Given how much potassium you need for day to day maintenance, you're unlikely to do yourself any harm by switching to one of the "salt light" table salt alternatives unless you're already over salting your food. No matter which route you go, make sure you're drinking enough water.

Do you have a reason to believe you are especially low on potassium - like working in the heat or living on a diet consisting exclusively of Doritos?
posted by Kid Charlemagne at 5:07 PM on July 2, 2011


Thanks to everyone who pointed out the overdose potential of KCl. It was the first sentence in my question. I am not asking about the health benefits of taking lethal doses of potassium chloride.

Yes, I have checked the tables of potassium content per serving that are linked above. I would have to eat much more food than I eat now to reach the recommended daily intake. I certainly don't eat multiple servings of leafy green vegetables per day. I eat relatively little meat. While I drink a lot of milk, it contains every bit as much sugar as bananas do. Adding up an average day's worth of food, I substantially undershoot the recommended intake. (No, my diet is not exclusively made up of Doritos.)

I imagine the dietary recommendations were put together with a sound rationale in mind. My question is about the benefits of reaching that recommended quantity — not wildly exceeding it.

Finally, I am in the very upper portion of the normal range of blood pressure. My doctor has mentioned that were my blood pressure a little higher, he would begin suggesting long-term medication. I think something as simple as improving my sodium/potassium intake ratio is much simpler and healthier than medication.
posted by Nomyte at 5:43 PM on July 2, 2011


IAAD, and if your blood pressure is a little on the high side, by all means try to cut down on the preserved/processed foods and exercise more.

But thinking about sodium and potassium as a balance that you can tilt one way or another based on diet and supplements isn't really an accurate description of the body's physiology.

Your kidneys are exquisitely fine tuned to help you filter out the waste products your body makes while holding on to the important metabolites that keeps your body running - things such as sodium, potassium, water, glucose, etc. The vast majority of people who have well-functioning kidneys will keep the potassium levels in their bodies within a very short and tightly-controlled equilibrium.

In medicine, we only start worrying about a person's potassium level when their kidneys are failing, or they haven't eaten anything for days and days. Even if you have the most unhealthy diet imaginable, you are getting plenty of potassium to keep your stores up. Any potassium supplements you do take would be promptly filtered right out of your body by your amazing kidneys. You would literally be pissing that money down the drain.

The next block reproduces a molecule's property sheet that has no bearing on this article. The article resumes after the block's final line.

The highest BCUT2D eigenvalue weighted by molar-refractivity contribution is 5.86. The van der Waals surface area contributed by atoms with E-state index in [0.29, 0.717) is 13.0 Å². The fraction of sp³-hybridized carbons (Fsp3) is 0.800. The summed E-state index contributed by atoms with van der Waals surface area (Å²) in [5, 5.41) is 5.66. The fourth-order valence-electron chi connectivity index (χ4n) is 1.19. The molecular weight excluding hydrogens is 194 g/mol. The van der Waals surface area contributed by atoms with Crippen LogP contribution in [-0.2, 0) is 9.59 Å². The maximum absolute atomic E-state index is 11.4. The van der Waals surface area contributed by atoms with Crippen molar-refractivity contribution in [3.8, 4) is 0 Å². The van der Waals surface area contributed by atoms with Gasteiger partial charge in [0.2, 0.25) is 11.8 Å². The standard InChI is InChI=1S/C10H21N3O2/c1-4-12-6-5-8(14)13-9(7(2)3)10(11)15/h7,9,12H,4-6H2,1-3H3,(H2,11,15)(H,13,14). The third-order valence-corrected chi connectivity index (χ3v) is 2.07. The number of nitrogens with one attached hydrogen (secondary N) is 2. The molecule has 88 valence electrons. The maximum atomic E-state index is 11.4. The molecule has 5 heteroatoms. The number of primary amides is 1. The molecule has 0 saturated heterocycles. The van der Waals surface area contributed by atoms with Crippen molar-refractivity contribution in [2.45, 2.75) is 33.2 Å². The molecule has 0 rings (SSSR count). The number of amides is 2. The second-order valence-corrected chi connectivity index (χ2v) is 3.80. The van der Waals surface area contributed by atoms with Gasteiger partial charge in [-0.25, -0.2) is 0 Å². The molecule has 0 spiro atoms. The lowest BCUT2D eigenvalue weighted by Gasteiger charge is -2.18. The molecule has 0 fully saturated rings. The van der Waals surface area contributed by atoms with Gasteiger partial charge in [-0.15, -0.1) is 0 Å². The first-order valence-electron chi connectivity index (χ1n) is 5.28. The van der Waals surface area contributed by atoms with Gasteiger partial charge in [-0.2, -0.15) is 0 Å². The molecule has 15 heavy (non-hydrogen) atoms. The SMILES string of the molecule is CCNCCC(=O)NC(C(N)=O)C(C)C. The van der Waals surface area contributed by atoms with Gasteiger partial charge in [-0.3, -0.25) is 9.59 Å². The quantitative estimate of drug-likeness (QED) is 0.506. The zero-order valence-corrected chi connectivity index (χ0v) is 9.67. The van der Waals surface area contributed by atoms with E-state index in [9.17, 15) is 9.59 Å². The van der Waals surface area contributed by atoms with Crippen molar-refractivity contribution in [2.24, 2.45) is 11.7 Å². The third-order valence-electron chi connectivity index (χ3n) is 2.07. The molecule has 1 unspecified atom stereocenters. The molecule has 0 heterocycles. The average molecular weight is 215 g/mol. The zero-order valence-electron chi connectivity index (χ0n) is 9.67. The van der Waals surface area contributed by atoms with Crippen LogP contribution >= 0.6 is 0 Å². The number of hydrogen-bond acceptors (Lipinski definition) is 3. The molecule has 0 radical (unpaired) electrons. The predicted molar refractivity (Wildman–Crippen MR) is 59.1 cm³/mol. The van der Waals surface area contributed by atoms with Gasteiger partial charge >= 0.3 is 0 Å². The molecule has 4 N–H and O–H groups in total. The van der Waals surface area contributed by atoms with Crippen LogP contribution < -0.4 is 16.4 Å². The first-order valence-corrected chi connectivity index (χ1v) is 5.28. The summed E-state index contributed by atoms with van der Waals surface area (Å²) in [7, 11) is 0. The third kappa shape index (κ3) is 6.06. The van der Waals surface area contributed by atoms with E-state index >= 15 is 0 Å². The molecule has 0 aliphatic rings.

posted by i less than three nsima at 6:11 PM on July 2, 2011 [1 favorite]


Thank you. I am not asking for medical advice, but is it possible to answer the following question: does consuming less sodium or consuming more potassium (within reason in each case) have a more significant effect on blood pressure and overall well-being? I've read anecdotal reports of individuals placed on blood pressure medication experiencing noticeable improvement in feelings of overall well-being.

Also, if the body eliminates all but a small fraction of the consumed potassium, why is the recommended daily intake so far in excess of what most individuals actually consume? (Here I am assuming that my diet is typical of a moderately healthy diet.)
posted by Nomyte at 6:39 PM on July 2, 2011


Have you had your potassium checked? For most people it's very well regulated by the body. Yours is probably a-ok. 99% of everyone's is, because if it weren't, we'd all be dying.

I would ask your doctor for advice.

BP meds are pretty benign, for the most part. I wouldn't really hesitate in taking them if you become hypertensive. But if you are not hypertensive, then I wouldn't worry about it. Exercising would probably do a lot more than any dietary changes. Not probably, I think definitely.

I've been reading reports lately that say your sodium intake is not all that influential on your blood pressure. Perhaps for people with kidney impairment. I don't know.

Anyway, I'm not anyone's doctor.
posted by sully75 at 8:15 PM on July 2, 2011


From the Wikipedia article you linked,

Recommended Dietary Allowances (RDA), the daily dietary intake level of a nutrient considered sufficient by the Food and Nutrition Board to meet the requirements of nearly all (97–98%) healthy individuals in each life-stage and gender group.

The Estimated Average Requirement (EAR) for potassium is Not Established, and the Tolerable Upper Intake Levels could not be determined.

The kidneys are so efficient at eliminating excess potassium, that to fit 97-98% of the (healthy) population into a recommendation, the number will be much higher than most of those people need. There is no Average Requirement (50% of the population) because it really doesn't matter. Your blood potassium levels will stay in the same range whether you take in 2000 mg or 5000 per day.

I don't know about the relationship between sodium, potassium, and blood pressure in healthy people, as long as you're not actually deficient.

Some good news: if you're prescribed an ACE inhibitor for blood pressure, one side effect is to prevent your kidneys from excreting as much potassium. It's not the cause of its BP-lowering effect, but maybe it will ease your mind.
posted by WasabiFlux at 8:18 PM on July 2, 2011


My favorite source of potassium - up to 1000 mg per can - is coconut water. So delicious. The "Taste Nirvana" brand is the next best thing to cracking open a young coconut, in my opinion. Next would be Amy and Brian's.

Anecdotally, I cured my high blood pressure by eating "Primal" and lifting weights, in particular the biggest change occurred when I started eating a lot of fatty red meat. YMMV.
posted by Earl the Polliwog at 9:51 PM on July 2, 2011 [1 favorite]